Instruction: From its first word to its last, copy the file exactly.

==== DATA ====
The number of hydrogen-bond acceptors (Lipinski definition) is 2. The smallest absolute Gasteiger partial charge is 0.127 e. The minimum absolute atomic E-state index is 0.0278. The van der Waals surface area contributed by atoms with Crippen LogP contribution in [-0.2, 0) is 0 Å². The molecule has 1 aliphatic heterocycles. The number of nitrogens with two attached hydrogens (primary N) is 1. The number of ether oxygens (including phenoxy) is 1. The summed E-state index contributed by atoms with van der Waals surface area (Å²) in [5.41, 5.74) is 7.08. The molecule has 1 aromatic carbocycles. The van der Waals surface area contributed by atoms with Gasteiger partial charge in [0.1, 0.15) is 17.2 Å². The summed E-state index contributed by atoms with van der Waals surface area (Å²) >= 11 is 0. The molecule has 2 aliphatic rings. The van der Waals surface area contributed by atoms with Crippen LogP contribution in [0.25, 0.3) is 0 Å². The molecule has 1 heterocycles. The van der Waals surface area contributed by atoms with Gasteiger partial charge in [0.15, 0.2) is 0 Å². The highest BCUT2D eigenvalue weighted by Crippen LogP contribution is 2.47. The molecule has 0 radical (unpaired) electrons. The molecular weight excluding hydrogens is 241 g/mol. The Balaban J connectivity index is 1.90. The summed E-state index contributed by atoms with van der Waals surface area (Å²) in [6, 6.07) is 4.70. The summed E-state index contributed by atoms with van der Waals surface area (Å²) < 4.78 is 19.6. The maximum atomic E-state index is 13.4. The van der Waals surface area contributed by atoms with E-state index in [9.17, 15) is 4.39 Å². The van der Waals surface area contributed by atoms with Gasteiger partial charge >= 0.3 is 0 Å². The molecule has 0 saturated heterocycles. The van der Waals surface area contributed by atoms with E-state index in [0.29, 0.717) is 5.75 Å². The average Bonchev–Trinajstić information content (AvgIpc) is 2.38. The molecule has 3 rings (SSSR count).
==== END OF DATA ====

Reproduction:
The number of hydrogen-bond acceptors (Lipinski definition) is 2. The smallest absolute Gasteiger partial charge is 0.127 e. The minimum absolute atomic E-state index is 0.0278. The van der Waals surface area contributed by atoms with Crippen LogP contribution in [-0.2, 0) is 0 Å². The molecule has 1 aliphatic heterocycles. The number of nitrogens with two attached hydrogens (primary N) is 1. The number of ether oxygens (including phenoxy) is 1. The summed E-state index contributed by atoms with van der Waals surface area (Å²) in [5.41, 5.74) is 7.08. The molecule has 1 aromatic carbocycles. The van der Waals surface area contributed by atoms with Gasteiger partial charge in [0.1, 0.15) is 17.2 Å². The summed E-state index contributed by atoms with van der Waals surface area (Å²) >= 11 is 0. The molecule has 2 aliphatic rings. The van der Waals surface area contributed by atoms with Crippen LogP contribution in [0.25, 0.3) is 0 Å². The molecule has 1 heterocycles. The van der Waals surface area contributed by atoms with Gasteiger partial charge in [0.15, 0.2) is 0 Å². The highest BCUT2D eigenvalue weighted by Crippen LogP contribution is 2.47. The molecule has 0 radical (unpaired) electrons. The molecular weight excluding hydrogens is 241 g/mol. The Balaban J connectivity index is 1.90. The summed E-state index contributed by atoms with van der Waals surface area (Å²) in [6, 6.07) is 4.70. The summed E-state index contributed by atoms with van der Waals surface area (Å²) < 4.78 is 19.6. The maximum atomic E-state index is 13.4. The van der Waals surface area contributed by atoms with E-state index in [9.17, 15) is 4.39 Å². The van der Waals surface area contributed by atoms with Gasteiger partial charge >= 0.3 is 0 Å². The molecule has 0 saturated heterocycles. The van der Waals surface area contributed by atoms with E-state index in [0.29, 0.717) is 5.75 Å². The average Bonchev–Trinajstić information content (AvgIpc) is 2.38. The molecule has 3 rings (SSSR count).